By Brian Feinzimer
By Charles Lam
By Joel Beers
By LP Hastings
By Dave Barton
By LP Hastings
By Joel Beers
Sandow Birk’s name gets dropped a lot in Southern California. People want to be around one of those guys for whom everything seems to come easy: his Guggenheim and Fulbright fellowships; his jet-setting to Rio, Morocco and Paris; his girlfriend who actually looks like Salma Hayek, but with more delicate features, which is wrong in so many ways.
He’s boyish, he’s handsome (the drag queens in Silver Lake call him "Mandow," with their patented drag queen purr), and he’s a bloody genius. When he gets a MacArthur genius grant—and you know it’s coming—I will not be happy for him, not even at all.
You can smell the envy at one of Birk’s exhibit openings. It smells of sulphur.
“In Smog and Thunder: The Great War of the Californias,” which opened in 2000, was the then-36-year-old Birk’s second solo show at the Laguna Art Museum. More than 80 works were crammed in, including inspirational posters begging Angelenos to unite and soliciting war bonds and “Porno Wanted for Our Men in Camp,” while Birk’s text commemorated the deeds of such heroes as Captain Chun Yeong Chang’s tireless battalion of 11-year-old computer programmers and recounted such trenchant details as the gas stations along Interstate 5 running out of beer and Fritos during the South’s drive on San Fran, while the cash machines ran out of twenties. Then there was the battle for Nob Hill—“sparsely defended by a tenacious band of lesbians and Hispanic maids, whom the Southerners overran after a fierce struggle.” To go with his big fake canvases “by unschooled artists of the period” and his models of ships exploding, Birk wrote a history, even providing the art criticism: incorporated into his didactic wall texts were such analyses as this one for Rendezvous at Twin Peaks: “Seemingly added as an afterthought, the clumsy and stunted characters in this stiffly academic painting have been likened to cardboard cutouts. . . . Despite the painting’s flaws, it is interesting to note the unusual depiction of a supply-line taco truck, representing a reality of warfare rarely depicted in more heroic images.”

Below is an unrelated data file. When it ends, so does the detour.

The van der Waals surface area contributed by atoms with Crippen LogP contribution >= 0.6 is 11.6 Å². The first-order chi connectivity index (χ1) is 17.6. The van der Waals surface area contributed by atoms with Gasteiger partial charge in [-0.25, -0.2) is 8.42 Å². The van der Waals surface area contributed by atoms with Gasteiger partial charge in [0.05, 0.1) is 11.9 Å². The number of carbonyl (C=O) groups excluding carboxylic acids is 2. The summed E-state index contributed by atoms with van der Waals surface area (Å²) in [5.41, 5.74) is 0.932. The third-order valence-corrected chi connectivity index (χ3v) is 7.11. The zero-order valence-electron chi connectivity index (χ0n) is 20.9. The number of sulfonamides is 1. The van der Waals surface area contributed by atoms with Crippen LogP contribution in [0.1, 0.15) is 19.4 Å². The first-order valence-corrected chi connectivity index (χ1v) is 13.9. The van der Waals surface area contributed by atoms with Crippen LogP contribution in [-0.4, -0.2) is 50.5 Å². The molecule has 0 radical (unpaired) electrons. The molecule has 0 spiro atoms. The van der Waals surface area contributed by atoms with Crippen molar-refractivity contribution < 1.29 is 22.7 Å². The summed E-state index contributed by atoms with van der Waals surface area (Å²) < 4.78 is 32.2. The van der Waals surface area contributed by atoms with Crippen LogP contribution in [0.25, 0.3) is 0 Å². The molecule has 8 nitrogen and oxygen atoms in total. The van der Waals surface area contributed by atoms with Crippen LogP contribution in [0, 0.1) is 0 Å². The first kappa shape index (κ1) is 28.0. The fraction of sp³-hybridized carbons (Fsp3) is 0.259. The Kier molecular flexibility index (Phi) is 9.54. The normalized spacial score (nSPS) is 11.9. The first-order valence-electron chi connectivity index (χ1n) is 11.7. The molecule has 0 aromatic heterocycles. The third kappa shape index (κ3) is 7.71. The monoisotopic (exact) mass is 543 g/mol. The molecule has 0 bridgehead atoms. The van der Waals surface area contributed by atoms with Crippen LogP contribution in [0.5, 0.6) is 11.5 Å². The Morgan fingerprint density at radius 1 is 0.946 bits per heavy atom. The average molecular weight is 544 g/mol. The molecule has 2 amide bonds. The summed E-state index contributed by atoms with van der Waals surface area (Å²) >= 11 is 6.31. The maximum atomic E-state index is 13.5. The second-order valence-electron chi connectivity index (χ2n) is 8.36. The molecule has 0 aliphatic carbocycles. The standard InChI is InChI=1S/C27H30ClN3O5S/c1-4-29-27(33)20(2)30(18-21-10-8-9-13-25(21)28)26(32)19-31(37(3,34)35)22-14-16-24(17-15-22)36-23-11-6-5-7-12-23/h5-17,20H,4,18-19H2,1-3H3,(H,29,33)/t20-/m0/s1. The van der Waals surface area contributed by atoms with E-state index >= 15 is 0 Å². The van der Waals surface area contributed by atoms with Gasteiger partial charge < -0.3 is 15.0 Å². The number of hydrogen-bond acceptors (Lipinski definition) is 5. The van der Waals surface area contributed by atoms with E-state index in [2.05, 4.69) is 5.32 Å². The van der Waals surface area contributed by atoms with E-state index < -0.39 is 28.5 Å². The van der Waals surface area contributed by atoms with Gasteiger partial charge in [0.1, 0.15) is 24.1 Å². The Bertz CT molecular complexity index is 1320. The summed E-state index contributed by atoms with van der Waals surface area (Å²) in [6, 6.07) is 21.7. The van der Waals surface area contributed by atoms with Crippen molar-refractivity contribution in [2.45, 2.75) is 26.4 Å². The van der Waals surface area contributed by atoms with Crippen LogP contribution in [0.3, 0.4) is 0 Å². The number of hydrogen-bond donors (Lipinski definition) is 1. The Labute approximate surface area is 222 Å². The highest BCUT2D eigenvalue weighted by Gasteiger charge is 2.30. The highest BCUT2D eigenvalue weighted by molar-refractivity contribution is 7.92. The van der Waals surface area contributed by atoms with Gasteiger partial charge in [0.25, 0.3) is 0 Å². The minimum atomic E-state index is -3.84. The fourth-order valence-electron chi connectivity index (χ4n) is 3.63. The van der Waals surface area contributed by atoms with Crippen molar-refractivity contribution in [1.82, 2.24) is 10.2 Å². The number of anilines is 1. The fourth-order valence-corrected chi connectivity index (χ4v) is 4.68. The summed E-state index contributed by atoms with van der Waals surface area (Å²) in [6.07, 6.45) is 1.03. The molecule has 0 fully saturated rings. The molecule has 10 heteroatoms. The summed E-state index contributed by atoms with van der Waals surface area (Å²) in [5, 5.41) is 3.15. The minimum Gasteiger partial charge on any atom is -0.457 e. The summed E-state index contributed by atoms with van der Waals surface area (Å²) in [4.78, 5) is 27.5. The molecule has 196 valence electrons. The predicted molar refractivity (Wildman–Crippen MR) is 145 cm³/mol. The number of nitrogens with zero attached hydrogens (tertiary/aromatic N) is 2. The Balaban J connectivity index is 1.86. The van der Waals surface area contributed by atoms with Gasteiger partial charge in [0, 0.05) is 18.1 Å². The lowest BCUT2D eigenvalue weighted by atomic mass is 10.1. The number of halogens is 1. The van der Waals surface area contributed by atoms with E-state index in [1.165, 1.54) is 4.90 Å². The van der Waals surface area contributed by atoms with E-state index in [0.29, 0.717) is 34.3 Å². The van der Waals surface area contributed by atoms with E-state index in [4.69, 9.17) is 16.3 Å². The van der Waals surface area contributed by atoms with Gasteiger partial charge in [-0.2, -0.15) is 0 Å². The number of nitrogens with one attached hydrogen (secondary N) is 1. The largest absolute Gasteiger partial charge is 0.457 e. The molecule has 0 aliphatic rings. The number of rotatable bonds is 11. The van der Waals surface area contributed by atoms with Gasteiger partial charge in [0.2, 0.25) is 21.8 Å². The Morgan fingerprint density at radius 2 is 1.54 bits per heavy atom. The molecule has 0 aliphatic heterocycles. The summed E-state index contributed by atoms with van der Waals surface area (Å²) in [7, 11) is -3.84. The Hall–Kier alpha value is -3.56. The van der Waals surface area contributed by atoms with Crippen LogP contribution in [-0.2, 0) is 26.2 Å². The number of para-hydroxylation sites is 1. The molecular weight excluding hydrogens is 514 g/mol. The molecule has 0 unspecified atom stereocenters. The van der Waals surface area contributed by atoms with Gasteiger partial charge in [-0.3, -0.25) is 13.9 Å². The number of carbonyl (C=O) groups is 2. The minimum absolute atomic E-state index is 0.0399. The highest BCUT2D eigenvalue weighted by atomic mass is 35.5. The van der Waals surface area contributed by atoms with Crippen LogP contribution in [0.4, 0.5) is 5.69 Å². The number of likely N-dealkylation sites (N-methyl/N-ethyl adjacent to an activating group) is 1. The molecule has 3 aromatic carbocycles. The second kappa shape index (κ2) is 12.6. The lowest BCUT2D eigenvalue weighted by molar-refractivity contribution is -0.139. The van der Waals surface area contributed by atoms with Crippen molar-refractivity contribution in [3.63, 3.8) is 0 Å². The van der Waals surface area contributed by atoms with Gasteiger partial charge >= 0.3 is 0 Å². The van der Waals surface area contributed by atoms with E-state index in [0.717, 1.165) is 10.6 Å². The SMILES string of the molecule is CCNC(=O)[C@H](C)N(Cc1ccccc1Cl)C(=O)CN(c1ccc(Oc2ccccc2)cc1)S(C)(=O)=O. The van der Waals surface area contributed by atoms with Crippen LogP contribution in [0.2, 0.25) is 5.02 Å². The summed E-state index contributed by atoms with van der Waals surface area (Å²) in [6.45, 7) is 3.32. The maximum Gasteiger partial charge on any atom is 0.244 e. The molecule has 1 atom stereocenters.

The history of the war included both personal accounts—a bitter General Gomez ceded the Valley to the Northern invaders, sneering, “Let the bastards burn”; hemp farmers in Big Sur mistook the invading Southerners for DEA agents—and all kinds of “flankings” and “strategic maneuvers” and “maritime assaults” and other boy things like that. Two artists I knew vowed never to set brush to canvas again.
But for a while after, Birk struggled for a proper second act. Local artists were quietly gleeful when his very beautiful “Prisonation” series—PoMo appropriations of Hudson River School painters, with verdant landscapes containing all the state’s prisons, unthreatening in the distance—didn’t get much traction. Although his painting—which had been sort of clumsy and flat—had improved in skill and technique, the series was subtle and would never be the blockbuster “In Smog and Thunder” had been. It was seen as desperately latching onto a theme—any theme—without being willing to go on the line with any true feeling or statement. It also lacked the layer upon layer of imaginative detail with which “In Smog and Thunder” had depressed so many.
Then came “Dante’s Inferno,” a project for which his buddy Marcus Sanders adapted the Italian text into surf-speak and for which Birk provided dozens of small, black-and-white illustrations based on the etchings of Gustave Dore. While his Post-Modern appropriations of earlier artists were back in force, along with his fascination with the consumer detritus of 7-Elevens and strip malls, the work was a little bit boring and still not as imaginative as “In Smog and Thunder.” That, after all, had come wholly from his own beautiful mind, like Athena sprung from Zeus, and didn’t require an earlier source to make his story for him.
His fellows were pleased.
But now the teeth-gnashing and hair-tearing have begun again—and with even more reason.
I’m sorry to report that the elements of everything Birk has done up to now have coalesced into an even finer project. His painting is better and more full-bodied. His alternate universe is just as imaginative and with just as much sly detail. “Sandow Birk’s Divine Comedy” may have started with Dante, but Birk’s made the circles of heaven and hell his own.
Organized by the San Jose Museum of Art, “Divine Comedy” is split between Cal State Fullerton’s Main Gallery and its Santa Ana satellite, the Grand Central Art Center.
Large canvases explode like magma, huge, detailed depictions of the cityscapes—always cityscapes—that are stand-ins for paradise, purgatory and the inferno. There is no bucolic, pastoral heaven here; instead, it’s John Winthrop’s shining city on a hill. Heaven is impacted with traffic, and the multitudes of souls on their escalators and wandering through a Hong Kong-like neonorama make you feel infinitesimally small and soulless yourself. It’s even still kind of grimy.
The Hollywood sign reads “Purgatorio,” and you look from behind it down into a chasm of flame and liquor stores, with Virgil by your side. The Minotaur Lamb Shack offers shawarma. Those big canvases, bloody with color and appropriated from images by Brueghels and others, enslave your interest so that you are willing to make the effort of going around each of the small etching-like drawings, with their thick black-and-white hatch marks, that made up Birk’s original tomes. (Purgatorio, Paradiso and Inferno each came in a separate large edition.)